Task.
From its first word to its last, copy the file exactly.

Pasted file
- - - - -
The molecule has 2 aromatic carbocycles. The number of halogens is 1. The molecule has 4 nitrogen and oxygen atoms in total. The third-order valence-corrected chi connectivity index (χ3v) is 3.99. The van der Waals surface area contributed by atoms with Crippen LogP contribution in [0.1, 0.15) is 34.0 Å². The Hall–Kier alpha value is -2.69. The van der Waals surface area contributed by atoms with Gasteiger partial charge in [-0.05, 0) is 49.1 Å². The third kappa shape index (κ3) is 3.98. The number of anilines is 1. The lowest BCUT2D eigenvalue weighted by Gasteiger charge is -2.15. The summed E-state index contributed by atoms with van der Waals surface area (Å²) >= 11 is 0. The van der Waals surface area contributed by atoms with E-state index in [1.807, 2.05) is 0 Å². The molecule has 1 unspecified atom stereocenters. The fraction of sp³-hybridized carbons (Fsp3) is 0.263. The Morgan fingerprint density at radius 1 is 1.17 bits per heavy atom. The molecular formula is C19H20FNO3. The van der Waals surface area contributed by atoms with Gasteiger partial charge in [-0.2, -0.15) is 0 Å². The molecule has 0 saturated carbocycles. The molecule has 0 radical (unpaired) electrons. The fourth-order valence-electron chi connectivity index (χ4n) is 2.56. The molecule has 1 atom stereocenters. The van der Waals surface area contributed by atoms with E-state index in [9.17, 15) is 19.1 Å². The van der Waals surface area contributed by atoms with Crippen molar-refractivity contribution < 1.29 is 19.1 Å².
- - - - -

The molecule has 2 aromatic carbocycles. The number of halogens is 1. The molecule has 4 nitrogen and oxygen atoms in total. The third-order valence-corrected chi connectivity index (χ3v) is 3.99. The van der Waals surface area contributed by atoms with Crippen LogP contribution in [0.1, 0.15) is 34.0 Å². The Hall–Kier alpha value is -2.69. The van der Waals surface area contributed by atoms with Gasteiger partial charge in [-0.05, 0) is 49.1 Å². The third kappa shape index (κ3) is 3.98. The number of anilines is 1. The lowest BCUT2D eigenvalue weighted by Gasteiger charge is -2.15. The summed E-state index contributed by atoms with van der Waals surface area (Å²) >= 11 is 0. The van der Waals surface area contributed by atoms with E-state index in [1.807, 2.05) is 0 Å². The molecule has 1 unspecified atom stereocenters. The fraction of sp³-hybridized carbons (Fsp3) is 0.263. The Morgan fingerprint density at radius 1 is 1.17 bits per heavy atom. The molecular formula is C19H20FNO3. The van der Waals surface area contributed by atoms with Gasteiger partial charge in [-0.2, -0.15) is 0 Å². The molecule has 0 saturated carbocycles. The molecule has 0 radical (unpaired) electrons. The fourth-order valence-electron chi connectivity index (χ4n) is 2.56. The molecule has 1 atom stereocenters. The van der Waals surface area contributed by atoms with E-state index in [9.17, 15) is 19.1 Å². The van der Waals surface area contributed by atoms with Crippen molar-refractivity contribution < 1.29 is 19.1 Å².